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Remembrance: Paying Tribute Through The Art Of Jazz Composition

Dan Bilawsky By
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Paying tribute to the dearly departed is simply a part of life. We honor them with words and we pay our respects through our actions as we help to keep their memory alive. In music, we pay tribute to the dead through the medium that we know best...sound. Whether we use "requiem," "threnody," "ode," "elegy," or any other number of terms, we are always simply saying "tribute through music." Music seems to be an excellent way to say "thank you," or "we miss you," or any one of a million thoughts that come to mind. Jazz, specifically, has a rich history of immortalizing the people who have had an impact on this music in song. While Lester Young's centennial celebration, in August of 2009, made it tempting to start with Charles Mingus' dirge-like "Goodbye Pork Pie Hat," the call of the trumpet lured me in another direction.

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While jazz has suffered more than its fair share of tragic deaths and premature passings, trumpet players seem to be particularly susceptible. Fats Navarro, Kenny Dorham, Clifford Brown, Booker Little, Lee Morgan and Woody Shaw represent a significant slice of the jazz trumpet lineage, and their lives were snuffed out too early—whether by disease, semi-natural causes or tragic accident. While the memory of all these men lives on through their music, Brown was also the recipient of one of the most enduring jazz tribute songs ever written. Benny Golson's "I Remember Clifford" has proven, over time, to be one of the most oft-covered and recognizable musical memorials that jazz has ever known. A virtual who's who of jazz artists, regardless of their instrument of choice, has performed it at one time or another.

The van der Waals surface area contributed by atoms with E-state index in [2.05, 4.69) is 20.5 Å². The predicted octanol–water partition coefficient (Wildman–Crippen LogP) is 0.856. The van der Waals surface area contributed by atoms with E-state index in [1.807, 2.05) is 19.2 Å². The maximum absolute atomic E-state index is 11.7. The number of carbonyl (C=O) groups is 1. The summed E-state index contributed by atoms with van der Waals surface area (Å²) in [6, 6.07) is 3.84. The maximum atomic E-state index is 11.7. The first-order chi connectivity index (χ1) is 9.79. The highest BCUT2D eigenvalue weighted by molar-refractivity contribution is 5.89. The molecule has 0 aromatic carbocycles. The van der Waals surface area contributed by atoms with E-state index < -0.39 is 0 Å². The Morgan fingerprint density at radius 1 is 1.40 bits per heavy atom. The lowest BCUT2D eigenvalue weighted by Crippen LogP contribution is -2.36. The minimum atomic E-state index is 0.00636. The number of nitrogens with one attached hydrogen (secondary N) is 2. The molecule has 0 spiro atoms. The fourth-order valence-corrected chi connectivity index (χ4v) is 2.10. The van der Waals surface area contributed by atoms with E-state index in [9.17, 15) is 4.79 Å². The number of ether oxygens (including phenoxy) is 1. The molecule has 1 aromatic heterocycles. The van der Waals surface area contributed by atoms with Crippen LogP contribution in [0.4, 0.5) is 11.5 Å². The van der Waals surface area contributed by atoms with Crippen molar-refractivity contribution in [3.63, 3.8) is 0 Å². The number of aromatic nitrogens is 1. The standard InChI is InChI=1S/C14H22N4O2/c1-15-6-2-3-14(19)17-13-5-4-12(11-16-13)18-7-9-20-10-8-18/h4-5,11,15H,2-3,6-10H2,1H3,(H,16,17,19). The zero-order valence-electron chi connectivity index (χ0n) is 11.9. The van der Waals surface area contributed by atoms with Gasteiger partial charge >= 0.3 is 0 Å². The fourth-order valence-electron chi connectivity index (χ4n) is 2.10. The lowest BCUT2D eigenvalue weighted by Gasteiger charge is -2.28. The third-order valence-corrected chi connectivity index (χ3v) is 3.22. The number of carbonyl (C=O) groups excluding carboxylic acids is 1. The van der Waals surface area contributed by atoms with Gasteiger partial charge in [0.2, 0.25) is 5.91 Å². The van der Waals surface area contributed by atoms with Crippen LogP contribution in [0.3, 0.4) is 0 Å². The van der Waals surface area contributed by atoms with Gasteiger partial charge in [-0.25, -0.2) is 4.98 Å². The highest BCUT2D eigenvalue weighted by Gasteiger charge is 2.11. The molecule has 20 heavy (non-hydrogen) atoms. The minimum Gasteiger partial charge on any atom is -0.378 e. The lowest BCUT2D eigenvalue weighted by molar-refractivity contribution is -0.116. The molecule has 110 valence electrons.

Brown, who exemplified clean living and hard work, was a shining light in the jazz world, and his group—co-led with drummer Max Roach—was one of the most popular groups in jazz at the time of Brown's passing in June of 1956. The automobile accident that killed Brown, pianist Richie Powell and Powell's wife Nancy (who was driving) caused shock and sadness throughout the music community. Trumpeter Art Farmer, in the studio at the time he heard the news, recalled that everybody tried to go on with the session but the news quickly eliminated that possibility and the session was over. Benny Golson, playing at the Apollo Theatre with Dizzy Gillespie at the time, has noted that everybody was in tears throughout their performance on the night that they heard about Brown's tragic passing.



While Roach penned a number of pieces, including "Tender Warriors" in honor of Brown and Powell, and "Praise For A Martyr," which was specifically for Brown, it's Golson's "I Remember Clifford" that has proven to be the most memorable tribute. Golson and Brown had worked together in the bands of Tadd Dameron and Lionel Hampton in the early 1950s, and both men were considered to be rising stars. With Brown's legacy and life on his mind, Golson wrote this composition and it has become an essential part of the standard jazz repertoire.

In the late 1950s, Lee Morgan performed one of the most stirring renditions of this piece. With his own tragic demise many years off in the future, Morgan was considered, at this time, to be one of the up-and-coming trumpet players, and he was holding down the trumpet chair in one of the most prestigious groups in jazz: Art Blakey's Jazz Messengers. The Jazz Icons DVD series, which has put out some amazing, previously unreleased jazz concerts from the past, gave the world a great visual of Morgan performing this song with The Jazz Messengers on their Live in '58 (Jazz Icons, 2006).

Morgan, intensely observing his fingers, delivers the familiar melody with elegant ornamentation, passion and care. Golson, the composer, stands to Morgan's side and remains completely upright—almost standing in salute of his fallen comrade—as he gently provides some long mournful tones beneath the trumpet.

Every jazz tribute song walks a fine line between respectfully honoring the deceased and addressing the joy that their music brought to the world. That joy is addressed when the quintet moves into double-time for Bobby Timmons' piano solo and Morgan's trumpet follow-up. The music returns to its more reverential roots as it nears its end, but by this point the two-tiered message of the song has been delivered and the band brings the song to an end. It's another example of musical triumph born of tragedy.

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